We Need to Start Talking About Emojis in Speech Therapy [Free Download]

We Need to Start Talking About Emojis in Speech Therapy [Free Download]

Not too long ago, one of my 8th graders came to speech therapy visibly upset. I asked her what was wrong and she replied, “My friend hates me and I have proof! Here! Look!”

It all started with a text message.

She showed me her iPhone and pointed to a recent text message that she received from her friend. It was a happy birthday message that simply read HAPPY BDAY but there was something that came after the “word” BDAY that caused my student to think that her friend hated her. It was an emoji.

Emoji? Huh? What’s an emoji?

As stated on Emojipedia.org, an emoji is a type of emoticon (emotion + icon) used on iPhones, iPads, Androids, Macs and Windows devices. The term emoji originated in Japan and means “picture letter” in Japanese. So in short, an emoji is a symbol or a picture that’s used to communicate something to someone. For example, you know how when you text message a friend and then at the end of the text message you sometimes type characters that, when combined, look like a happy face (a colon, a dash, and then a closed parenthesis)? Well, that’s sort of an emoji. Through those combined characters, you were able to positively communicate your friendship to that person in the form of a picture.

Back to the text message in question.

The emoji that her friend added at the end of HAPPY BDAY text message was a sad face and NOT a happy face. One would’ve thought that a happy face should’ve been added to the end of that message but that wasn’t the case. So you can see why this 8th grader thought that her friend hated her. My student couldn’t help but think that her friend was sad or even mad about the “BDAY.”

A possible miscommunication?

I asked my student if she thought that maybe, JUST MAYBE, her friend might have mistakenly put a sad face at the end of the text message? MAYBE she actually meant to put a happy face? She looked at me with the most genuine eyes and said, “Hmm, well, maybe that’s a possibility. I guess I should ask her about it later.”

Fast forward a few days.

The next time I saw this student, I asked her about her text message debacle and she happily informed me that it was IN FACT a mistake and the sad face was supposed to be a happy face. Phew! Crisis averted!

This situation got me thinking about text messages and emojis.

We, as a society, are quickly adopting text messaging with emojis as a valid form of quick communication. And because more than half of my caseload consists of middle school-aged students (and I even have a private client starting soon who is in high school), it really isn’t too crazy to think that they’re engaging in that type of expressive communication with their friends and family. So with that being said, I’ve recently made a conscious decision to explore a few lessons and ideas that touch on the subject of understanding emojis because I believe that it’s a functional thing to discuss with students who have communication difficulties. Imagine how many incorrect text messages might have been sent by students who have communication disorders! Or imagine how many text messages could have been misinterpreted by students with communication disorders! These are the problems that I’m hoping to solve by bringing up and discussing emojis to some of my students.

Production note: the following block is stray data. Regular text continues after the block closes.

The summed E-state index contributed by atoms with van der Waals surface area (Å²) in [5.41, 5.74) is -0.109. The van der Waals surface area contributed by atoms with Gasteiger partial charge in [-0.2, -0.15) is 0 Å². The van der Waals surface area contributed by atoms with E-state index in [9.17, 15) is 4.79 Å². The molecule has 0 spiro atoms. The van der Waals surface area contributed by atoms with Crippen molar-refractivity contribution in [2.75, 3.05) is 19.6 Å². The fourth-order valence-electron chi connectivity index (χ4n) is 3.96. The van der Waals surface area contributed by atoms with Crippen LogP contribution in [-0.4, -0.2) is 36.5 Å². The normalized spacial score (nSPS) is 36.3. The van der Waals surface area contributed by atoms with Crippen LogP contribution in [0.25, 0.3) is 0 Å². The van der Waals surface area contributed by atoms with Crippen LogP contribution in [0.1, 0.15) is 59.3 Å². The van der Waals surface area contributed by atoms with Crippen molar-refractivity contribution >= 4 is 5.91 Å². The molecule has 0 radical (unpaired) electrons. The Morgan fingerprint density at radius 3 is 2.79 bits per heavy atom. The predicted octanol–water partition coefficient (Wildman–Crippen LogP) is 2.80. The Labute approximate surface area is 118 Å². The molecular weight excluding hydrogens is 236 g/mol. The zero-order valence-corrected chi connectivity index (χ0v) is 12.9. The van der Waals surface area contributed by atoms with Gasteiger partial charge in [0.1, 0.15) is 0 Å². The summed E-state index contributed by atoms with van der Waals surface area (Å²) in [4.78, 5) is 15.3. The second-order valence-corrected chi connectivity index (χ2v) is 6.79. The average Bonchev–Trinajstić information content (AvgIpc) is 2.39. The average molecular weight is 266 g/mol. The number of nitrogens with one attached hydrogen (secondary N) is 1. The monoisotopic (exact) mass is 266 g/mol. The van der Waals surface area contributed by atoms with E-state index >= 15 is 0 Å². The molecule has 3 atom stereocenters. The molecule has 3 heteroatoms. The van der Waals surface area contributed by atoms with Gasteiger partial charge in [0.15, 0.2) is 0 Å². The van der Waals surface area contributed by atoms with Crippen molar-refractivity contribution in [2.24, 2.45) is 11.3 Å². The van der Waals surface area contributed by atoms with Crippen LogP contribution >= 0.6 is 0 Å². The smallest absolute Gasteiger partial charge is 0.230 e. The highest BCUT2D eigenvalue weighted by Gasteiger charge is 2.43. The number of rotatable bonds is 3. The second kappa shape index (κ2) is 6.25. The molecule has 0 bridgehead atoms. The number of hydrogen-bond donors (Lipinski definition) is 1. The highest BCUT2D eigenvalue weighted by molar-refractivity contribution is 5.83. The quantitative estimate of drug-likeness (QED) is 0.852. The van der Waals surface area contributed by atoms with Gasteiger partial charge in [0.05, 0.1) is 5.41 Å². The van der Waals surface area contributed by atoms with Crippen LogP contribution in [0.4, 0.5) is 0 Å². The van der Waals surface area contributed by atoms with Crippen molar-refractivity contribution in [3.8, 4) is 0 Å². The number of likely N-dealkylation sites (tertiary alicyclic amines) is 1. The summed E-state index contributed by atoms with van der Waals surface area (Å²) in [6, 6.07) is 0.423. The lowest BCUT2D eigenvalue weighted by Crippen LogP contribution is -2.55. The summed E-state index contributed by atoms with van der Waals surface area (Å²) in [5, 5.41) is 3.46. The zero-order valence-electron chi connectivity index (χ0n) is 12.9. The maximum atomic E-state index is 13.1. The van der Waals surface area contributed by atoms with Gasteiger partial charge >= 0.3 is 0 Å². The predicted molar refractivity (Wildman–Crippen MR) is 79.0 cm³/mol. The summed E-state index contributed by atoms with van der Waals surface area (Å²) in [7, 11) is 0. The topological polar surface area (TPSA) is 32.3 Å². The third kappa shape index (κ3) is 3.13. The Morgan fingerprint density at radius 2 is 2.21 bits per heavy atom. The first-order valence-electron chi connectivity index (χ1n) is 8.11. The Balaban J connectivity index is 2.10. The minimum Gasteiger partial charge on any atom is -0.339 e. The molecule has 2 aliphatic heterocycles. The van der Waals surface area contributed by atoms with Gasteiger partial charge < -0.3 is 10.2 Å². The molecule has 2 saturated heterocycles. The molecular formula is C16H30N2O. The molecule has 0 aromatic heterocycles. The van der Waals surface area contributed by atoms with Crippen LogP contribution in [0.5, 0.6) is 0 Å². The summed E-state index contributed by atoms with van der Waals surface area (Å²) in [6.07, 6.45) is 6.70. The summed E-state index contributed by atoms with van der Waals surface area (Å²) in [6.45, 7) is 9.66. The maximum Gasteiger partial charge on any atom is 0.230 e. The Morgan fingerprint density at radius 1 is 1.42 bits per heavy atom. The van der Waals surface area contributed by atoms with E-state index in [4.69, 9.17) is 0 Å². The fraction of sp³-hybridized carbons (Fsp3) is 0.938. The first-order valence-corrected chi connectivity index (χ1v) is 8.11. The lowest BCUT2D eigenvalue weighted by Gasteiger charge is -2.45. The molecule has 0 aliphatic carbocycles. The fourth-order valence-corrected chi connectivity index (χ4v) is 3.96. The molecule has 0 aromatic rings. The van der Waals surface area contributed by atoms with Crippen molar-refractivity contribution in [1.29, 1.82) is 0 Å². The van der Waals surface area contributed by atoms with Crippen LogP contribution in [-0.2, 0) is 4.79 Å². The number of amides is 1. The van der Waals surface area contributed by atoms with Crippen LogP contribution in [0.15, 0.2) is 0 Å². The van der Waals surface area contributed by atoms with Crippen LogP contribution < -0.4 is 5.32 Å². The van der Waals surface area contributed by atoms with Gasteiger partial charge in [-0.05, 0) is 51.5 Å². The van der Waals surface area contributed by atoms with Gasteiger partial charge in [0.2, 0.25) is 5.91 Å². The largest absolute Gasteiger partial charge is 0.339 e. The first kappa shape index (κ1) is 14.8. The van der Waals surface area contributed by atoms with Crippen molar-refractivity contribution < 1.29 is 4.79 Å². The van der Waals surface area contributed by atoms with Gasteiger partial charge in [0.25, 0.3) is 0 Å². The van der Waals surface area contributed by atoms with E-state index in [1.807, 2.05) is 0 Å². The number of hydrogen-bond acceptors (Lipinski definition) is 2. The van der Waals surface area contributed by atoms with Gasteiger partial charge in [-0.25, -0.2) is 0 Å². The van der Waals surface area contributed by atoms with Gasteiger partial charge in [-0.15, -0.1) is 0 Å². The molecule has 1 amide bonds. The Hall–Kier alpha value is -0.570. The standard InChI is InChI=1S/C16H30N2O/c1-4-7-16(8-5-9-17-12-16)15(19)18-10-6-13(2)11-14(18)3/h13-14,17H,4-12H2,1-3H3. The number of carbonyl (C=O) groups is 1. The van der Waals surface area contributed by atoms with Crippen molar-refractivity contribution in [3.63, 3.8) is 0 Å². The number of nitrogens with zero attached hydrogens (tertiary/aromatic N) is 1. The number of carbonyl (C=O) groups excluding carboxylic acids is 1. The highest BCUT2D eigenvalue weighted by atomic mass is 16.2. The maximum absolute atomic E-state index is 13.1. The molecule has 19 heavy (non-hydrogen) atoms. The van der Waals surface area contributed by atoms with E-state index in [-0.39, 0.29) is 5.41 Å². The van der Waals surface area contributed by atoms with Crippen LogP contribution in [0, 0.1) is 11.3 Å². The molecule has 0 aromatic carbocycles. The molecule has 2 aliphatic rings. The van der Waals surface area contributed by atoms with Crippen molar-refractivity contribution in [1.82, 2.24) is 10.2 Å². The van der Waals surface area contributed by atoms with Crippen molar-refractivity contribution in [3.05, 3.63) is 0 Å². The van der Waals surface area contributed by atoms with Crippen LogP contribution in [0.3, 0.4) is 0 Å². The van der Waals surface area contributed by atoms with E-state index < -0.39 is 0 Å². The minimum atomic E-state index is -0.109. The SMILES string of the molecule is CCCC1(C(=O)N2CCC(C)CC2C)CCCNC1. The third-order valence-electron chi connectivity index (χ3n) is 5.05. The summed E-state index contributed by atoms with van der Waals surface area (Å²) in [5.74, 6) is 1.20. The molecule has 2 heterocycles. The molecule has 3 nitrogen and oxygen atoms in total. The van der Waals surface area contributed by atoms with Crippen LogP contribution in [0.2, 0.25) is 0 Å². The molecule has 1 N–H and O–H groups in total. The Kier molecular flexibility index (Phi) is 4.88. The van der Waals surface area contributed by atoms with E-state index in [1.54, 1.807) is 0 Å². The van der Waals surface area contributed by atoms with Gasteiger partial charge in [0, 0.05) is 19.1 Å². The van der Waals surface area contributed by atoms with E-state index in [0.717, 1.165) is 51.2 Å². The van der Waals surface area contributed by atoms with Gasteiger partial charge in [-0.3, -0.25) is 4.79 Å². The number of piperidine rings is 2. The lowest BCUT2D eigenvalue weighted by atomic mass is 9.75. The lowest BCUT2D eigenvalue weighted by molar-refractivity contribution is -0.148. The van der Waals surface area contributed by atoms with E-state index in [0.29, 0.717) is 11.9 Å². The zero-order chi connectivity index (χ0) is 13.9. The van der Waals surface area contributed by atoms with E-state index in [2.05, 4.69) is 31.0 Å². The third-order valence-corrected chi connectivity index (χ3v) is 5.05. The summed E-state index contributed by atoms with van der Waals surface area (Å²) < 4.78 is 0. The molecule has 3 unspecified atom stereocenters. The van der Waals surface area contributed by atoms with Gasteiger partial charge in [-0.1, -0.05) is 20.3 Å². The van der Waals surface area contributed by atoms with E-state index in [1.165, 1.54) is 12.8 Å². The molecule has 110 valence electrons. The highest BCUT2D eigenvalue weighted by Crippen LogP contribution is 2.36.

Pairing pictures with emojis is a good start.

One of the ways that I’ve been working to educate my students about emojis is by pairing realistic pictures with emojis. The emojis that I’ve been using throughout my sessions come from GetEmoji.com. This is a fantastic location that allows you to copy and paste emojis from a massive library of emojis. Here is a FREE pdf file that I created by copying and pasting a bunch of emojis into a a Microsoft Word document. I printed out the PDF file and then cut out all the emojis so I could spread them all over my table like THIS.

Next, I would show my students random realistic pictures that I had. These pictures could be anything from story starter cards you might have sitting in your speech therapy room to miscellaneous pages you might have ripped out from an age-appropriate magazine. Anything that realistically shows people doing something would work just fine. All you have to do is encourage your students to try to pick out which emoji they feel best describes the chosen picture.

Check out these examples:

After some minimal prompts and cues, my one group of students were able to verbalize how THESE PICTURES were better suited for negative emojis. The girl on the left was crying because she broke her doll, therefore, the emoji that best fit with her was the one that showed a tear drop coming from the sad face’s eye. Whereas, the picture on the right showed a girl who was covered with mud, therefore, the emoji that looked like it was nervous and sweaty best fit her situation because they thought the girl was nervous that she might get yelled at by her mother for getting so dirty.

Other examples can be found in THESE PICTURES. The girls on the left were washing someone’s car. This kind deed communicates that they are nice children, therefore, the group attached the emoji that had a halo over its head. And the picture on the right shows a girl in a bathing suit having summertime fun, so my students made the connection that the happy emoji wearing the sunglasses was most appropriate because they felt like the sunglasses represented the warmth of summer.

In closing . . .

What do you think? Do you think your older kiddos would connect with Emojis? Have you been doing something similar to this? If so, please do let me know because I seriously love enjoying hearing from awesome clinicians just like you!

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